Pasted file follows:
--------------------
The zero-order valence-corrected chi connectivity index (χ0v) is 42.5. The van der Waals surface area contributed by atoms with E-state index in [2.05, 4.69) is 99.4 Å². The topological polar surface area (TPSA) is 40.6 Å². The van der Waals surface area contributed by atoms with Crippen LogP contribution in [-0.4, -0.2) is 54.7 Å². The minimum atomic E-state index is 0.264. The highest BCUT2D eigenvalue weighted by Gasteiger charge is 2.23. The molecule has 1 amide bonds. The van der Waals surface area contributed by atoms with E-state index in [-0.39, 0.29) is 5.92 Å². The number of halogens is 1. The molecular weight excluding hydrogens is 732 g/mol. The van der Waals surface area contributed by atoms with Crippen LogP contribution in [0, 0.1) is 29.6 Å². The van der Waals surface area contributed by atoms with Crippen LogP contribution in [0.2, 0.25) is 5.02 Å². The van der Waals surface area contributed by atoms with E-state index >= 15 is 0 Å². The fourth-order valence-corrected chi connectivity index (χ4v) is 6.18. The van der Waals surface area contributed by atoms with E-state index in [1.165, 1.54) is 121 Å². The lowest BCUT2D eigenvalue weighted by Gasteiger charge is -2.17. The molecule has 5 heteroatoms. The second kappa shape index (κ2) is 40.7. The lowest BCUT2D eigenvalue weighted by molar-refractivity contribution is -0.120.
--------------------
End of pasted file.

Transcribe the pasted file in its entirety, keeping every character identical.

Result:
The zero-order valence-corrected chi connectivity index (χ0v) is 42.5. The van der Waals surface area contributed by atoms with E-state index in [2.05, 4.69) is 99.4 Å². The topological polar surface area (TPSA) is 40.6 Å². The van der Waals surface area contributed by atoms with Crippen LogP contribution in [-0.4, -0.2) is 54.7 Å². The minimum atomic E-state index is 0.264. The highest BCUT2D eigenvalue weighted by Gasteiger charge is 2.23. The molecule has 1 amide bonds. The van der Waals surface area contributed by atoms with E-state index in [-0.39, 0.29) is 5.92 Å². The number of halogens is 1. The molecular weight excluding hydrogens is 732 g/mol. The van der Waals surface area contributed by atoms with Crippen LogP contribution in [0, 0.1) is 29.6 Å². The van der Waals surface area contributed by atoms with Crippen LogP contribution in [0.2, 0.25) is 5.02 Å². The van der Waals surface area contributed by atoms with E-state index >= 15 is 0 Å². The fourth-order valence-corrected chi connectivity index (χ4v) is 6.18. The van der Waals surface area contributed by atoms with E-state index in [1.165, 1.54) is 121 Å². The lowest BCUT2D eigenvalue weighted by Gasteiger charge is -2.17. The molecule has 5 heteroatoms. The second kappa shape index (κ2) is 40.7. The lowest BCUT2D eigenvalue weighted by molar-refractivity contribution is -0.120.